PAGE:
Hearts Beat Loud Interview with Brett Haley and Nick Offerman

Hearts Beat Loud Interview with Brett Haley and Nick Offerman

I am a big fan of movies that make me smile and feel good. Hearts Beat Loud is not only a delightful feel-good film with great performances from Nick Offerman and Kiersey Clemons and but features an amazing soundtrack that will get stuck in your head for days after seeing it. Just like Haley’s previous two films, Hearts Beat Loud premiered at Sundance, which is where I saw the film, not just once but twice. Yep, I enjoyed this film so much that I actually saw it twice at the same festival which was a first for me. Normally, I rewatch films from Sundance at other festivals or at screenings closer to their release dates but Hearts Beat Loud really struck a chord with me so I made it a priority to see it twice when I was at Sundance. You can read my full review of the film here: Sundance 2018 Review: ‘Hearts Beat Loud’ is the Feel-Good Film of 2018

Flash forward to about a month and a half later, I was at SXSW and received an email about doing an interview for the film. I immediately responded and a few days later, I sat down with Director/Co-Writer Brett Haley and the man, the myth, the legend, Nick Offerman. We had a delightful little chat about the film, the importance of film festivals, and what it was like working with one another.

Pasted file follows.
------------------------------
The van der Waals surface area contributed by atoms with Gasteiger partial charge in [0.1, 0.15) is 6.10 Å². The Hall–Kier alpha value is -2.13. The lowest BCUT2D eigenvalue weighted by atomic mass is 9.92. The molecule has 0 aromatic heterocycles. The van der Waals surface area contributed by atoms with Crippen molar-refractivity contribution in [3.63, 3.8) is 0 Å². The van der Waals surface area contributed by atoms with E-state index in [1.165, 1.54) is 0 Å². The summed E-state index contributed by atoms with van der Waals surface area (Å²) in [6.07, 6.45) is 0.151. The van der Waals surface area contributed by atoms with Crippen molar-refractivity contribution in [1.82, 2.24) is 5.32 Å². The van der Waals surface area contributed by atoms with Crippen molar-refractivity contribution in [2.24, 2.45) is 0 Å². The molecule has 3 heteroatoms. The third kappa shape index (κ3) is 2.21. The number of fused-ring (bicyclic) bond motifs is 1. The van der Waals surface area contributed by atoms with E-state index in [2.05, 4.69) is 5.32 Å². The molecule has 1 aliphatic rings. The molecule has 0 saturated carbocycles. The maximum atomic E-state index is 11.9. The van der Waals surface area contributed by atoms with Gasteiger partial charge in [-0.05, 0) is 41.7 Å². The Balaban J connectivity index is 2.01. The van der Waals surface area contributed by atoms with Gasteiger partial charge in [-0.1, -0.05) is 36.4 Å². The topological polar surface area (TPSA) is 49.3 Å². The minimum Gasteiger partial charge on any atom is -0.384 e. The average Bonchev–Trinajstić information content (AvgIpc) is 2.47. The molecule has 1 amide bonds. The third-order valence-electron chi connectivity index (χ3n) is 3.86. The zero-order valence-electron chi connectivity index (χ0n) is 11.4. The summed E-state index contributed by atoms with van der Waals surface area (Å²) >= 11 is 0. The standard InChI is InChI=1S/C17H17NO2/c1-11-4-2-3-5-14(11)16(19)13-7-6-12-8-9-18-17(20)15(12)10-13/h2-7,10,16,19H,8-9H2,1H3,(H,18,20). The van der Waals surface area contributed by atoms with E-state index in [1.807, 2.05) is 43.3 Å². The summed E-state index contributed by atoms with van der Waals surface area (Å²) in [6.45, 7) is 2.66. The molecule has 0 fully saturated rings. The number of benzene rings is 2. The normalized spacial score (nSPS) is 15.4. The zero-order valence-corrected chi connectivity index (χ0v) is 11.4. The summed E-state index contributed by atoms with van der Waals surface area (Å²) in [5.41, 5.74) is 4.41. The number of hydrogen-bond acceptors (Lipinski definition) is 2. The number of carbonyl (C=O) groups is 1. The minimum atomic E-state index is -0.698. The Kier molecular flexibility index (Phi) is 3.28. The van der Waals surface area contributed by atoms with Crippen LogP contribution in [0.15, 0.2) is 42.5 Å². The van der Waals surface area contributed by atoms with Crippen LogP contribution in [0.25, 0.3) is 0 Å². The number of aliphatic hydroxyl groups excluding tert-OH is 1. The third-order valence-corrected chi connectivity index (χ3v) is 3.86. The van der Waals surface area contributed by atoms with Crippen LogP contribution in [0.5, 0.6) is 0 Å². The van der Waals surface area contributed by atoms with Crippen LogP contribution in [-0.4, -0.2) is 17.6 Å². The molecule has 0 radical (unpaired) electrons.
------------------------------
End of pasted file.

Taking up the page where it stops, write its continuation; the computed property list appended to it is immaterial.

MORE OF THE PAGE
Scott Menzel: I am so happy to be sitting down and talking to both of you.

Brett Haley: Oh, thanks for having us.

Nick Offerman: Our pleasure.

Scott Menzel: I saw the film at Sundance as you know.

Brett Haley: Yeah. Thank you for the very kind tweets.

Scott Menzel: No problem at all. So, what made you want this man right here to be the leader of this film?

Brett Haley: Well, Nick to me, I think is a phenomenal human being, just like one of the better guys just to know and be around.

Nick Offerman: I don’t have to sit here and take this. Not in Texas.

Brett Haley: I will not stand for this shit. Nick’s just a lovely person in general, and one of the more genuine people in or out of the industry. He’s just great to be around. He’s also just an incredibly gifted actor that people, I think, forget. You said a bunch of nice stuff about me yesterday, so I’m returning the favor. It’s all true. People forget that Nick is the same guy from Parks and Recreation, who was in Fargo, and who was just recently in Will and Grace. I mean, you look at his career and actually follow the things that he’s done. People forget … Oh, that’s Nick in The Founder. People forget he’s in the movie because he disappears into roles. He can do anything in my book. He’s a really gifted character actor, but I was like, well he’s also a gifted leading man, and I wanted to see him. I’ve done this run of three movies of giving people who I think are beloved who are deserving of a leading role like hey, it’s time.

Scott Menzel: Yeah. Absolutely.

Brett Haley: Nick’s lucky that he got it before he hit 70.

Nick Offerman: I’m Brett’s ingénue.